Lucy Rose: Safe & Sound
Lucy Rose was among the highlights of a particularly strong Glastonbury 2017, although one of the things that struck me the most about her set was her chatter in between songs. A number of times, she alluded to a big creative crisis she had gone through recently, and even expressed uncertainty about playing Shiver, one of her best known and loved songs. I wanted to get to the bottom of all this, and two weeks after watching her play Glastonbury’s Avalon Stage, I find myself sat with the singer-songwriter herself in the garden of the North By Northwest, an Alfred Hitchcock themed pub in Islington, London.
“I don’t want to say the same thing everyone says, ‘the industry got me down’,” Lucy says, her accent a blend of her native Warwickshire, and her adopted home of London. “Something more and more artists are saying, and in public. It wasn’t really that which got me down; it was more about feeling I wasn’t part of how music is put out, and enjoyed. Trying to find my place within the industry, and all that pressure to look a certain way. As you saw at Glastonbury, I like to do my own soundcheck, and people would tell me, ‘you shouldn’t do that!’”
I tell Lucy it was a little strange, coming straight from the Pyramid Stage after seeing Barry Gibb [at Glastonbury], to finding her repeatedly pressing a note on her stage piano prior to her performance for the soundcheck on the Avalon Stage. So I’m relieved to find it was external factors surrounding Lucy’s second album, Work It Out (a more upbeat departure from her debut album, Like I Used To), that were bringing her down — and in fact, she had to fight to make it a record she could be 100% proud of.
It’s all led to her divorcing from Columbia Records; her latest album, Something’s Changing, is out now with her new team, Communion Records, a label whose name has perhaps never been more apt.
“I was just fed up of arguing,” Lucy admits. “Especially with people who were meant to be on my side. People saying, ‘you should start co-writing’, and then having huge arguments about that.”
Thank goodness she won that battle. The notion of an artist like Lucy sitting in a room with a rushed-together team of songwriters just doesn’t sit right.
“I don’t want to co-write; I want it be authentic, and to be me,” Lucy says. “And then I was being treated as an awkward person, as if I was doing it just to piss them off! That was hard, feeling as though everyone hated me because I want to write my own music. It’s hard wanting to be yourself, and everyone saying, ‘we want you to be different to you.’ It eventually made me lose my entire confidence in myself — feeling like, ‘does anyone want me to be me?’”
And as many will know, Lucy isn’t the first, and probably won’t be the last to feel like this.
“I do really like my second record, but it was tainted by the process of putting it out, and the pressures of what it needed to do to be successful,” she says. “At the end of the first album campaign, it was, ‘you haven’t been as successful as we wanted.’ And then doing a second album campaign and feeling the same thing. It got to a point where I thought, if I’m going to be unhappy, I might as well be sitting in an office doing something I don’t like. The fact I was unhappy doing music seemed very strange.”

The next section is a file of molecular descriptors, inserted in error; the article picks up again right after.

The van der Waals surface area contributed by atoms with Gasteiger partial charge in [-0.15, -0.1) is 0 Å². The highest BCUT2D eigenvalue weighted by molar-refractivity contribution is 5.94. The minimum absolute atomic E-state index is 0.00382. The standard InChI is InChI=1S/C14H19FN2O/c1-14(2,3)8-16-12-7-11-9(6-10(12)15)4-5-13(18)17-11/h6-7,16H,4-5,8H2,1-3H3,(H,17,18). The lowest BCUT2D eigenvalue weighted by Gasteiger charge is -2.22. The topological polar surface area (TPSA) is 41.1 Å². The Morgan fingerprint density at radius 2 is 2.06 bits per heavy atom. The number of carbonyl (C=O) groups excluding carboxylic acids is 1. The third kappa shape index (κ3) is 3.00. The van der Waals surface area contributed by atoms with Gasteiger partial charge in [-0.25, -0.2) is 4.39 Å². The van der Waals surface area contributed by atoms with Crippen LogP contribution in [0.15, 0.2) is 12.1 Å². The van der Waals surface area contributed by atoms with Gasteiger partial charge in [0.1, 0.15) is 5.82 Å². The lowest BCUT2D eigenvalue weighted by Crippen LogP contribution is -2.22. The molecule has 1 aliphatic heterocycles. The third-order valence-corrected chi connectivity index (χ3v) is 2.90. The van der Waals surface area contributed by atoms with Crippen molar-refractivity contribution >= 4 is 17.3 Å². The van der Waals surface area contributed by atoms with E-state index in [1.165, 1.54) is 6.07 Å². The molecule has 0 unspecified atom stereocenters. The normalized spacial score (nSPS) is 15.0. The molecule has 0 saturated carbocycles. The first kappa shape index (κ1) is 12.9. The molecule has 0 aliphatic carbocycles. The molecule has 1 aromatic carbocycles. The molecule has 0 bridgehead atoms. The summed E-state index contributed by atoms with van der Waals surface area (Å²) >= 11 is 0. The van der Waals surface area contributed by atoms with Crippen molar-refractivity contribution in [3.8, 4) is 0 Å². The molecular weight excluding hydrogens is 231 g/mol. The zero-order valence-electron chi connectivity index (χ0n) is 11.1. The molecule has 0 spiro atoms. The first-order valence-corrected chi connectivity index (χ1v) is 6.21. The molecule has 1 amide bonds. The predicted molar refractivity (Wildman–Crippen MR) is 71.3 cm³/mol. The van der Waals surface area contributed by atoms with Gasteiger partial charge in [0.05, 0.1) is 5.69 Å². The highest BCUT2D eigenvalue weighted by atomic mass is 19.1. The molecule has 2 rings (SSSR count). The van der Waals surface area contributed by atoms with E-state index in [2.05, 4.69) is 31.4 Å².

Lucy then stresses that she doesn’t even blame Columbia and Sony themselves, and that she does understand the business model, with all its quotas. It’s more a case of them having not been 'the right fit'. A very mature statement, considering the unpleasantness she’s had to endure. Such worldly wisdom may have grown from her recent experience travelling around Latin America, a trip which spawned the documentary accompanying her new album, also titled Something’s Changing. It’s available on YouTube now, or you can see it on the big screen, as part of Lucy’s upcoming cinema tour, in which she will perform in movie theatres after a screening of the film.
It’s a really wonderful short film, which sees Lucy staying in the tiny houses of Latin American fans, playing to their families in living rooms, and also at gigs which were put on by the South American contingent of her fanbase. There’s a very moving moment in which a tearful Lucy has a big epiphany, stating that she’s so much happier with just a backpack, her guitar, and playing these tiny gigs, than her mainstream ‘success’ has ever made her.
“I thought, if I’m going to go travelling anyway, it would be sinful to be in some of these cities and not play for people who have been tweeting me for years,” she tells me. This trip, and having her entire worldview turned upside down, was very much the main inspiration behind the new record.
Finally, I’m wondering if Lucy’s long term vision has been shaken up a lot, after these cathartic life events.
“I feel like my long term vision is always changing,” she reflects. “But it really has changed now. I know it sounds cheesey, but I really feel like music is very much who I am, and in my soul — I know I’ll be making music forever.”
And as it sounds like we came perilously close to Lucy Rose quitting and becoming a car insurance salesperson, here is something to be deeply grateful for: that this chain of events worked out beautifully in the end. Just listen to the new album, Something’s Changing, for evidence of that.
Interview by Adam Protz